Today Avid released Sibelius 7.5. Announced last month, the release is the first major upgrade to Sibelius in more than two and a half years and the first update of any kind to Sibelius since September 2012.
Sibelius 7.5 offers improvements in the areas of navigation, performance, playback, sharing, and social media. A detailed overview of the new features is available elsewhere on this blog.
Generally, in the final testing build of 7.5.0 that I used, Sibelius was stable and works as advertised on my Mac Pro (Late 2013) running Mac OS X 10.9.2 (Mavericks). The font in the text menus (on Mac) is the normal Lucida Grande, and I had no problems running Sibelius as a ReWire slave in Logic Pro X.
Some areas of 7.5.0 are a little rough or could benefit from more explanation, and so I wanted to review them here.
As I wrote previously, the Timeline is an excellent improvement and performs well when you want it, and can be closed when you don’t.
However, it’s not explicitly clear which items end up on which lane. I discovered that the lane in which system text appears in the Timeline is dependent upon its definition in Play > Interpretation > Dictionary.
Take the following reasonable music example:
By default, it will be represented as follows in the Timeline:
All four tempo indications were placed using the Tempo text style. Yet “Majestically” and “rit.” appear in Other Text, while “Slower” and “a tempo” appear in Tempo Markings. The reason for this is, of the four markings, only “Slower” and “a tempo” are defined in the Dictionary.
However, if I add a metronome mark to the text object, “Majestically” will now appear in Tempo Markings:
This is because the term “q =” is defined in the Dictionary as having a Metronome effect, and Metronome effects are set to display in Tempo Markings in the Timeline:
Here is a chart of the various effects as defined in the Dictionary and their corresponding lanes in the Timeline:
|Rhythmic Feel||Tempo Markings|
|Tempo Scale||Tempo Markings|
|Reset Tempo||Tempo Markings|
You may have noticed that, strangely, you can’t define “rit.” to both have a Rit./Accel. effect and also have it appear in the Tempo Markings lane in the Timeline. Yet “a tempo” will appear in that lane.
Hopefully a future update or upgrade will be both more sensible by default and give users the option to more easily control how items appear in the Timeline. For now, if you want, say, everything entered in the Tempo text style to appear in the Tempo Markings lane in the Timeline, you’ll have to define them accordingly in the Dictionary if they haven’t already been defined.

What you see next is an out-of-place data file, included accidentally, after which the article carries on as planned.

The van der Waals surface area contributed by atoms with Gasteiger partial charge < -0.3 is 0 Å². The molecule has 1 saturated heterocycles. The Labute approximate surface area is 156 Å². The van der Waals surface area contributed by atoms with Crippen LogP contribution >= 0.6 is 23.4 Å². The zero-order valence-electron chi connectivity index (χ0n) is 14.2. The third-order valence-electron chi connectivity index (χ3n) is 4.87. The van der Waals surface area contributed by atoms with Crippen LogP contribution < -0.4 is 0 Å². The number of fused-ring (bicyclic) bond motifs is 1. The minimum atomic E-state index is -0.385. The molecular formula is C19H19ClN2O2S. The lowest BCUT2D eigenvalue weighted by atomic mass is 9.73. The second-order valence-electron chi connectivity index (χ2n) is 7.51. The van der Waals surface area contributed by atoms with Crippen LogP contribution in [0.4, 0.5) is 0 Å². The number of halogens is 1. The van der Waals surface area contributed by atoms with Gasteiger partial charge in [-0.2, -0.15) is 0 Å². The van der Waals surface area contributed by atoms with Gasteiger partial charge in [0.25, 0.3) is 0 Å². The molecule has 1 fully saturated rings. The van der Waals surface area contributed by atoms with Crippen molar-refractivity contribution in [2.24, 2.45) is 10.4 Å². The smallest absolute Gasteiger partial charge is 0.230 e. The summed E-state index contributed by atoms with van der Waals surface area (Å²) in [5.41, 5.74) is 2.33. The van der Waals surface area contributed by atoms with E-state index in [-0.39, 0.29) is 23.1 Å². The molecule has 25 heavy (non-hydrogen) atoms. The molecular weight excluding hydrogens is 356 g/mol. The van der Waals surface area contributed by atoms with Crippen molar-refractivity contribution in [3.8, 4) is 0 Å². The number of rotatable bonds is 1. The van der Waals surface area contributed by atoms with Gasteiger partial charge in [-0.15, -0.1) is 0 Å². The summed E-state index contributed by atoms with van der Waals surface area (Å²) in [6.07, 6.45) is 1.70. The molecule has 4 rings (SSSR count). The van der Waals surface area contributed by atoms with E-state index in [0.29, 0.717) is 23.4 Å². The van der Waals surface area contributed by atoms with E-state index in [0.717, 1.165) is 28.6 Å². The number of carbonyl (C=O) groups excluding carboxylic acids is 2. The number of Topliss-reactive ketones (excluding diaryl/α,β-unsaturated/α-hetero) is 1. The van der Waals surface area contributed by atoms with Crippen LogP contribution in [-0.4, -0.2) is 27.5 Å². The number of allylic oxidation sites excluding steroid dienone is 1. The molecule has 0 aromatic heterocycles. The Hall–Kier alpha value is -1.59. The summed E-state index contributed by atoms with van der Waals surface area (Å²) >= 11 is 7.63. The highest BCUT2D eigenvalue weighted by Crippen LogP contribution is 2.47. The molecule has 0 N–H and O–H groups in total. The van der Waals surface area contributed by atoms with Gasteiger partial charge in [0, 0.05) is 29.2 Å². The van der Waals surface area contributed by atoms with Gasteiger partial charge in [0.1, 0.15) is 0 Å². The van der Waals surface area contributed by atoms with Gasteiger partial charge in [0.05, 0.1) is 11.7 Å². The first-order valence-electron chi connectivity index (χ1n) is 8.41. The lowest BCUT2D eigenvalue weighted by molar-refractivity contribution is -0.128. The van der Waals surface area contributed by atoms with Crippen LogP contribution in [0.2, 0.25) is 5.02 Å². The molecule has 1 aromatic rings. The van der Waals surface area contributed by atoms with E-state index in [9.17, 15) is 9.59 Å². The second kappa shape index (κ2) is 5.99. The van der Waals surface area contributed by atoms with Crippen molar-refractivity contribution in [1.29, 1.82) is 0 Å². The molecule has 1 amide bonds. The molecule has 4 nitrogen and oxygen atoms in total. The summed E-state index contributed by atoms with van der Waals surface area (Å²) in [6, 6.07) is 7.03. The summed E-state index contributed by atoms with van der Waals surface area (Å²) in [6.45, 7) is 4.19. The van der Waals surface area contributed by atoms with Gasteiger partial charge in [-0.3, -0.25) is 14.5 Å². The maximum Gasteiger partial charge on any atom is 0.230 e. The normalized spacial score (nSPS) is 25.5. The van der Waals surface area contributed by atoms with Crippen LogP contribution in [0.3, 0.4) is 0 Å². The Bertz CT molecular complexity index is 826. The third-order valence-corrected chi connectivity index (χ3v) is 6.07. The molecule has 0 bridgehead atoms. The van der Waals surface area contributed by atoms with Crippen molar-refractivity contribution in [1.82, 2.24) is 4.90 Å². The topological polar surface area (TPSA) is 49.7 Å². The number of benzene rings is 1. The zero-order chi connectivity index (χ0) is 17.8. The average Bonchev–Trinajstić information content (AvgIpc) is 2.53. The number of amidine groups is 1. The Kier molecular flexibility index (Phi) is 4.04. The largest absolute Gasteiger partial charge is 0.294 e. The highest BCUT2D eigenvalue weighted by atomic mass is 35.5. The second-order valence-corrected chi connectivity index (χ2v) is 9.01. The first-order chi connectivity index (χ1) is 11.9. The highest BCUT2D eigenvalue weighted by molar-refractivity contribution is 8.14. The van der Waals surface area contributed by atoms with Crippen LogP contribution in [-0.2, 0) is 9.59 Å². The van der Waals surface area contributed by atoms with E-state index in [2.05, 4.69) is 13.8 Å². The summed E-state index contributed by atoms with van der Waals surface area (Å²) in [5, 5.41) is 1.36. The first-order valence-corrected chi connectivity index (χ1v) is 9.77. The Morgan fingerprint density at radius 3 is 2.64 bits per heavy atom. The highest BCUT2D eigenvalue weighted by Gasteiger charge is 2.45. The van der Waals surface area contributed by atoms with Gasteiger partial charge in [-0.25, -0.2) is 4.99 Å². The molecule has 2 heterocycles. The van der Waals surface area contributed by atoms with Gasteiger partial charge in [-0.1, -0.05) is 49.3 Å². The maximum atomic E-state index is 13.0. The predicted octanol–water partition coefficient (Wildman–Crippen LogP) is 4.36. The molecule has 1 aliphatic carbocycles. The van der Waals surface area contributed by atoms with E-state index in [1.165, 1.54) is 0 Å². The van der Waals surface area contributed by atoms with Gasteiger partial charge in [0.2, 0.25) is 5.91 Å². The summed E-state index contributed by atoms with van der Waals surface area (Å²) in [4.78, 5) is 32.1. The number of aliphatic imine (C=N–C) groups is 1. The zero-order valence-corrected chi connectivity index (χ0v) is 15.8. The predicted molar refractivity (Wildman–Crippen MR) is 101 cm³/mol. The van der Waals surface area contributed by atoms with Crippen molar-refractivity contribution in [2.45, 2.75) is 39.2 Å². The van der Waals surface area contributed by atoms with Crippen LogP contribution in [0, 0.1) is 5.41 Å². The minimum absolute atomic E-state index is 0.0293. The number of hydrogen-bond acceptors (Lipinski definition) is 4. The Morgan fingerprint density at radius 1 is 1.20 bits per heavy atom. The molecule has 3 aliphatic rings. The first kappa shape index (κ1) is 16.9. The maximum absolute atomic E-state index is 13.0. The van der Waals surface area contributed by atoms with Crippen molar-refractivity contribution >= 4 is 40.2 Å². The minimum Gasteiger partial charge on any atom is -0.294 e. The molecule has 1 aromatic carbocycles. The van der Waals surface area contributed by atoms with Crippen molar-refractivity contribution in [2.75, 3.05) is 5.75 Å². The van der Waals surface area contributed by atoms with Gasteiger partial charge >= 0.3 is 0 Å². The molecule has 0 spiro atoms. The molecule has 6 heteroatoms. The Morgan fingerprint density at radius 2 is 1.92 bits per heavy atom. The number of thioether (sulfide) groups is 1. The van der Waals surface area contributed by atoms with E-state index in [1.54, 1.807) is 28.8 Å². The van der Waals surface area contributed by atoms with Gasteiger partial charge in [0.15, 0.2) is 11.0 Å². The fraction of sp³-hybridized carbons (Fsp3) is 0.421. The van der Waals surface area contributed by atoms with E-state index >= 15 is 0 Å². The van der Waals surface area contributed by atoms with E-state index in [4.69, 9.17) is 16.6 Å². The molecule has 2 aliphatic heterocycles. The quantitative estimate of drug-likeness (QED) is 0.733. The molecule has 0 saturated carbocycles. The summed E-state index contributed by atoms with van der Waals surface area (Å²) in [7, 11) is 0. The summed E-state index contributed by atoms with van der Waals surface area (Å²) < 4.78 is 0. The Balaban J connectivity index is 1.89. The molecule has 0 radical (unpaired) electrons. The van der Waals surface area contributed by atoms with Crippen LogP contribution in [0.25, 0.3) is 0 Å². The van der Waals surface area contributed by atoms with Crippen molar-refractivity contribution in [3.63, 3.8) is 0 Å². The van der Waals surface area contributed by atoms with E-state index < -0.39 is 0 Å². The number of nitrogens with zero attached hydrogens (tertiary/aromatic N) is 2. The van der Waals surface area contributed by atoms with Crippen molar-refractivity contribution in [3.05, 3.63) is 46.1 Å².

While we’re on the subject of the Dictionary, as I mentioned last month, you can set Rhythmic Feels on a staff-by-staff basis. However, if you have a swing chart and you wish to have a drummer play ahead of the beat by typing the Technique text “ahead”, you’ll also need to set Swing (ticks) to match that of your master tempo; otherwise, you’ll have a very square drummer (because by default “ahead” is set to have a straight-eighth feel).
This is because your Effect Values are an all-or-nothing affair. It would be better if the various Effect Values could be individually enabled; perhaps one day they will be.
Speaking of Rhythmic Feels: any Rhythmic Feel that is defined as System Text in the Dictionary will appear in the list of Rhythmic feels in Play > Interpretation > Performance.
You may notice some strange looking items in the list:
No, you weren’t asleep in music theory class the day they taught what “qaa z=[qp ]e” meant. These are actually plain-text renderings of the Opus Metronome font. Perhaps one day the menus will be able to render this properly, but for now, here’s a translation guide:
Another performance issue: In my review from last month I described how mordents, trills and turns placed as symbols now back correctly in Sibelius 7.5, and gave the example that a passage notated as:
Will play back as:
I believe the example I gave is correct in illustrating how the music should be played back; in the testing version of 7.5, however, Sibelius was reversing the mordent and the inverted mordent during playback. Strangely, the definitions appear to be correct in Play > Interpretation > Dictionary > Symbols. Hopefully this is a bug that can be easily corrected.
Other than that, the new performance features are certainly worth exploring and experimenting with. Avid’s Joe Pearson has a nice write-up, with comparison examples, on the official Avid Blogs Sibelius.
Exporting and sharing
With all the new playback and sharing improvements in Sibelius 7.5, there is one major problem that undermines these features for the moment. Exporting (and sharing) audio and video in File > Export or File > Share is happening in real-time, not off-line.